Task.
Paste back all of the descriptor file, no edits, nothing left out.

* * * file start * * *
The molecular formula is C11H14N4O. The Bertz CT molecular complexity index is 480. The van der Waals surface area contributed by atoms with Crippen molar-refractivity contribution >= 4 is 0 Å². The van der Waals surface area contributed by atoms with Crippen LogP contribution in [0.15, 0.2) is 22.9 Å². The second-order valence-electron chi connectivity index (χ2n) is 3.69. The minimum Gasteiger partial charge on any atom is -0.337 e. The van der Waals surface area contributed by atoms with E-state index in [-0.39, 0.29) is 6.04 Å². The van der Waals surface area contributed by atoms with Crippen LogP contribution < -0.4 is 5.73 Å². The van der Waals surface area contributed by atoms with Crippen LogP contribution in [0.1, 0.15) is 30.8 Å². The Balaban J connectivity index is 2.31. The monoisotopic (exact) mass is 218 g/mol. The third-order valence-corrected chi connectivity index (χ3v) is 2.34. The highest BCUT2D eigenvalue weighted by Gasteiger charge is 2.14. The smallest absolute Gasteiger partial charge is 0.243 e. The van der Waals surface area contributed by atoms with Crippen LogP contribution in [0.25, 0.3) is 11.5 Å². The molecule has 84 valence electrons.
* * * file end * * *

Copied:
The molecular formula is C11H14N4O. The Bertz CT molecular complexity index is 480. The van der Waals surface area contributed by atoms with Crippen molar-refractivity contribution >= 4 is 0 Å². The van der Waals surface area contributed by atoms with Crippen LogP contribution in [0.15, 0.2) is 22.9 Å². The second-order valence-electron chi connectivity index (χ2n) is 3.69. The minimum Gasteiger partial charge on any atom is -0.337 e. The van der Waals surface area contributed by atoms with E-state index in [-0.39, 0.29) is 6.04 Å². The van der Waals surface area contributed by atoms with Crippen LogP contribution < -0.4 is 5.73 Å². The van der Waals surface area contributed by atoms with Crippen LogP contribution in [0.1, 0.15) is 30.8 Å². The Balaban J connectivity index is 2.31. The monoisotopic (exact) mass is 218 g/mol. The third-order valence-corrected chi connectivity index (χ3v) is 2.34. The highest BCUT2D eigenvalue weighted by Gasteiger charge is 2.14. The smallest absolute Gasteiger partial charge is 0.243 e. The van der Waals surface area contributed by atoms with Crippen LogP contribution in [0.25, 0.3) is 11.5 Å². The molecule has 84 valence electrons.